The classic arguments on Odyssey Dawn, made by the celebrity pundits and serious people arranged in Washington like gilt furniture never mix in what's going to continue to happen to the the middle class because of more big war adventure. Since the middle class had no voice in the matter, you don't see the faces of the people about to lose their jobs because the budget chop is coming. A culling from which Odyssey Dawn will be excused.
Instead, one gets examples like this -- from Adam Serwer -- at the Washington Post:
There are several reasons why the U.S. shouldn't be seen as taking the lead. For one thing, the U.S. is already occupied with the aftermath of one war in Iraq and attempting to bring a more than decade-long operation in Afghanistan to its conclusion. The U.S. does not have unlimited military resources, and other countries that demanded intervention should take responsibility and offer contributions rather than free-riding off of the United States.
The same idea was taken up by Dylan Ratigan on MSNBC at lunchtime yesterday. It including the additional suggestion that others in the "Coalition" ought to eventually issue a check for all the munitions the US military was expending to flatten Moe's defense.
Everyone who talks like this knows it's just chat for filling air time or print space.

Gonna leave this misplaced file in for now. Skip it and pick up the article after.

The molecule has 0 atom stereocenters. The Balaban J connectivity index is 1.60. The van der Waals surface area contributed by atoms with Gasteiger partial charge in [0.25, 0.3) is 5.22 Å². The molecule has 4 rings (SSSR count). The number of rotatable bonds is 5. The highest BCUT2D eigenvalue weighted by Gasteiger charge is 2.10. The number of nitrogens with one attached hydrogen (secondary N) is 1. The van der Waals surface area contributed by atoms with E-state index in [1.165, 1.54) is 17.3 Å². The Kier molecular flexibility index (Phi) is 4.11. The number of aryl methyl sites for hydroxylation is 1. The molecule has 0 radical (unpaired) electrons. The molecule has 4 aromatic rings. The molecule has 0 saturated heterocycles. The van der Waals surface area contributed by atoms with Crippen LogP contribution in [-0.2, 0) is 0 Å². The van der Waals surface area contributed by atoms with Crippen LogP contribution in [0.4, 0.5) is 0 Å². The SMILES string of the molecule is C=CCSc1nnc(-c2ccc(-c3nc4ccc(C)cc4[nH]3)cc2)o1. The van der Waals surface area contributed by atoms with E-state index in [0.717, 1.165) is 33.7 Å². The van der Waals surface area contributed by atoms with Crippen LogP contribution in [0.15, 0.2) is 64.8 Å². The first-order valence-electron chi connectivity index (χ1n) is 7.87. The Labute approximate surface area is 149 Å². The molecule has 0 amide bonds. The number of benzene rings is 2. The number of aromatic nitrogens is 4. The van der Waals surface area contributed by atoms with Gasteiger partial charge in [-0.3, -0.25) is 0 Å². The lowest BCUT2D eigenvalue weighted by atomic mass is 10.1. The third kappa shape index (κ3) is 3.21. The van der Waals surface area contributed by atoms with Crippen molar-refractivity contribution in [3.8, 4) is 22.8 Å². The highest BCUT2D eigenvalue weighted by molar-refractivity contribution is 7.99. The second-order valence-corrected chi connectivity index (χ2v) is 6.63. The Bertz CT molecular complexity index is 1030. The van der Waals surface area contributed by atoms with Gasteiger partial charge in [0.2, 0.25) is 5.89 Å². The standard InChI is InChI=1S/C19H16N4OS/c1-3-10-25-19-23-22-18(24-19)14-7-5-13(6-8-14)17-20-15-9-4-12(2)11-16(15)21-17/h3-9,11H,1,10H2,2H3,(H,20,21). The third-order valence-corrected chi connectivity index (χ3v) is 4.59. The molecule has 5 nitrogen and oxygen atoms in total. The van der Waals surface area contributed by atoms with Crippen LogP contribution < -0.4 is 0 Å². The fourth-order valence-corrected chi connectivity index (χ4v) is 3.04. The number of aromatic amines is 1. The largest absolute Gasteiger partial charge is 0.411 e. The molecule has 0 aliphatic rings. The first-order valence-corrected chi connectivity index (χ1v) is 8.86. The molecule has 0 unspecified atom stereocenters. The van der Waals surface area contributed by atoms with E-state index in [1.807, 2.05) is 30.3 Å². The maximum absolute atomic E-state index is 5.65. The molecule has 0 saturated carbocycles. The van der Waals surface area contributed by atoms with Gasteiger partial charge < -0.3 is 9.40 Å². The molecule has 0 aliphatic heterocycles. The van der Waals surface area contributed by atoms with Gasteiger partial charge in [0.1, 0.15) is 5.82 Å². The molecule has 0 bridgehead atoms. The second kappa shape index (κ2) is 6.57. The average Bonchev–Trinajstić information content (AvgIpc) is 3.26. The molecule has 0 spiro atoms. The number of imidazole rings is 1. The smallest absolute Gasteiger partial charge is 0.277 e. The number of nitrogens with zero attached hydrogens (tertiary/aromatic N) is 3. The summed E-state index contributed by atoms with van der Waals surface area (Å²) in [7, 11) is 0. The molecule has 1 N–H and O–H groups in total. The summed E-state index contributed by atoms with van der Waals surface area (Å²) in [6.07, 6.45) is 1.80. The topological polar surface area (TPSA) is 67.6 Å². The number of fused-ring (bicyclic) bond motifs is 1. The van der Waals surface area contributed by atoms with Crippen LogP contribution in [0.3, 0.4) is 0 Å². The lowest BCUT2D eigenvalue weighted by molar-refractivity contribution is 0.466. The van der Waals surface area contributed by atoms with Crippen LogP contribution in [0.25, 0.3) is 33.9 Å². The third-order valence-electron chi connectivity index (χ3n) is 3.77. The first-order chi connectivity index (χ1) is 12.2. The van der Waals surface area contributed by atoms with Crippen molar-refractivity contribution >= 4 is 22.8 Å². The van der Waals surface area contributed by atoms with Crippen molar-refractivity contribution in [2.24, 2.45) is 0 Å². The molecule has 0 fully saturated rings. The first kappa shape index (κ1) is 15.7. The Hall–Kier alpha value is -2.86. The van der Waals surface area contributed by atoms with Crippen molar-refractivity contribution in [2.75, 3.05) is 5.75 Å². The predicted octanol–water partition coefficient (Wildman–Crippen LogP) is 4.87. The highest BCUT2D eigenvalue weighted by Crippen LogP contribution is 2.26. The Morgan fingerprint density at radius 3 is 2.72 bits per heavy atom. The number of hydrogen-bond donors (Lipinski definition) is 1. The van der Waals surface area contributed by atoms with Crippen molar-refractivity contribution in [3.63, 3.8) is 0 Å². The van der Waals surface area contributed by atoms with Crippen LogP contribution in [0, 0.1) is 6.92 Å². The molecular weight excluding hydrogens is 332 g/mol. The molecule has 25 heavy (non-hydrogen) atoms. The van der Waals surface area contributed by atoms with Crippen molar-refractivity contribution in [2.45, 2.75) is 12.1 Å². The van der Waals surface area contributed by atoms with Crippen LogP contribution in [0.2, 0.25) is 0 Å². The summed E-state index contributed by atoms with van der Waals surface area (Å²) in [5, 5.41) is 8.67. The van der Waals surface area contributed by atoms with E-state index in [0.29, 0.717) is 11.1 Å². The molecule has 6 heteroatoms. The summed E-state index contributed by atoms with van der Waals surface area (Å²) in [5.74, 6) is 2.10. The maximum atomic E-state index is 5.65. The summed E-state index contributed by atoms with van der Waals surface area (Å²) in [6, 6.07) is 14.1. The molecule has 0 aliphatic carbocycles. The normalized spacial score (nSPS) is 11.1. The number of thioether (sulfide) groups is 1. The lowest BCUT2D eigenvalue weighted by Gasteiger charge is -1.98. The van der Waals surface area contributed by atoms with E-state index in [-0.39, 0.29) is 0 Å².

First, it's immaterial whether or not America's military resources are not unlimited. For the sake of what's gone down in the last decade, they are treated as unlimited. And by extension the cash sack for war is unlimited.
There's no political will to change it and the populace, whether or not it supports endless war, has lost all democratic control over it. Serwer contributes stock bathwater, stuff anyone pickled in Beltway culture and dependent upon it to keep the paycheck coming, could write.
Because it's flogged as wisdom it's even kind of lousier than material, like this, written by Ted Nugent at the WaTimes yesterday:
"Africa is an international scab" and "Kill all those people [by flattening the area where Ghadafi lives in Tripoli] and get it over with."
Nugent, at least, has never been taken as much of a voice for the reasonable. Everyone knows he's the guy who tours rib shacks in the summer, shoots his mouth off on Internet-delivered conspiracy radio about the 'Mao Zedong fan club in the White House' and has had his hunting license revoked in California on an unsportsmanlike conduct penalty.
Nugent, unlike Serwer and the other serious people writing on the war, can't be passed off as a maker of reasonable and polite arguments. And there's more honesty in that, although not by much.
In the Economic Treason series I've written of a thought experiment, one that imposed a tax on arms sales made by US companies, that money to be returned to the American people -- food stamp recipients -- as a dividend check.
For that story, here, the theoretical war tax dividend returned a check for $1,140.88 for everyone on food stamps.
In fifteen minutes over the weekend, the US military burned up well over $100 million in Tomahawks ($154 million was the high-ball figure), all of which will be replenished by Raytheon, a US arms manufacturer.
And today, it shot off another 24 Tomahawks, costing another 24 to 34 million.
We can posit at least a figure of, perhaps, $150 million a week for Odyssey Dawn average out after the initial surge, which extrapolates to 0.6 billion a month. Of course, it could be more because cost is never an object in the bottomless cash sack for war.